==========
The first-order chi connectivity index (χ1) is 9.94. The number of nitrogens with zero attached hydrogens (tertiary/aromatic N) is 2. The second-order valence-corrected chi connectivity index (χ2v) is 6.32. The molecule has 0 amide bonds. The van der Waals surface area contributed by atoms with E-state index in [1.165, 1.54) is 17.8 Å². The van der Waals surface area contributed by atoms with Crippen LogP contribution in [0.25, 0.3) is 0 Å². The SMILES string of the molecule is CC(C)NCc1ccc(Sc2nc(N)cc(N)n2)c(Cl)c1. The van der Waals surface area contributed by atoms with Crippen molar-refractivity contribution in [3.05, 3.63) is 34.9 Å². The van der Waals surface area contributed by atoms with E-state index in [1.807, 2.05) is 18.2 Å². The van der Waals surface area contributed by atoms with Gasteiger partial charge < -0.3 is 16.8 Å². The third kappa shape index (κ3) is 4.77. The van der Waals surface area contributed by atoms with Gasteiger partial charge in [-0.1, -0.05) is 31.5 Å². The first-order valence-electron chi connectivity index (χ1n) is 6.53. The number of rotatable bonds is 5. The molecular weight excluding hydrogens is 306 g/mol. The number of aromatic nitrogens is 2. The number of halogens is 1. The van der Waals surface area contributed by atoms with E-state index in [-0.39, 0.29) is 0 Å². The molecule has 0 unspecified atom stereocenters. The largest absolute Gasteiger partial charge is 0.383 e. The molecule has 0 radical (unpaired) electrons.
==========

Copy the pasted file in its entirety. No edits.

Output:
The first-order chi connectivity index (χ1) is 9.94. The number of nitrogens with zero attached hydrogens (tertiary/aromatic N) is 2. The second-order valence-corrected chi connectivity index (χ2v) is 6.32. The molecule has 0 amide bonds. The van der Waals surface area contributed by atoms with E-state index in [1.165, 1.54) is 17.8 Å². The van der Waals surface area contributed by atoms with Crippen LogP contribution in [0.25, 0.3) is 0 Å². The SMILES string of the molecule is CC(C)NCc1ccc(Sc2nc(N)cc(N)n2)c(Cl)c1. The van der Waals surface area contributed by atoms with Crippen molar-refractivity contribution in [3.05, 3.63) is 34.9 Å². The van der Waals surface area contributed by atoms with E-state index in [1.807, 2.05) is 18.2 Å². The van der Waals surface area contributed by atoms with Gasteiger partial charge < -0.3 is 16.8 Å². The third kappa shape index (κ3) is 4.77. The van der Waals surface area contributed by atoms with Gasteiger partial charge in [-0.1, -0.05) is 31.5 Å². The first-order valence-electron chi connectivity index (χ1n) is 6.53. The number of rotatable bonds is 5. The molecular weight excluding hydrogens is 306 g/mol. The number of aromatic nitrogens is 2. The number of halogens is 1. The van der Waals surface area contributed by atoms with E-state index in [-0.39, 0.29) is 0 Å². The molecule has 0 unspecified atom stereocenters. The largest absolute Gasteiger partial charge is 0.383 e. The molecule has 0 radical (unpaired) electrons.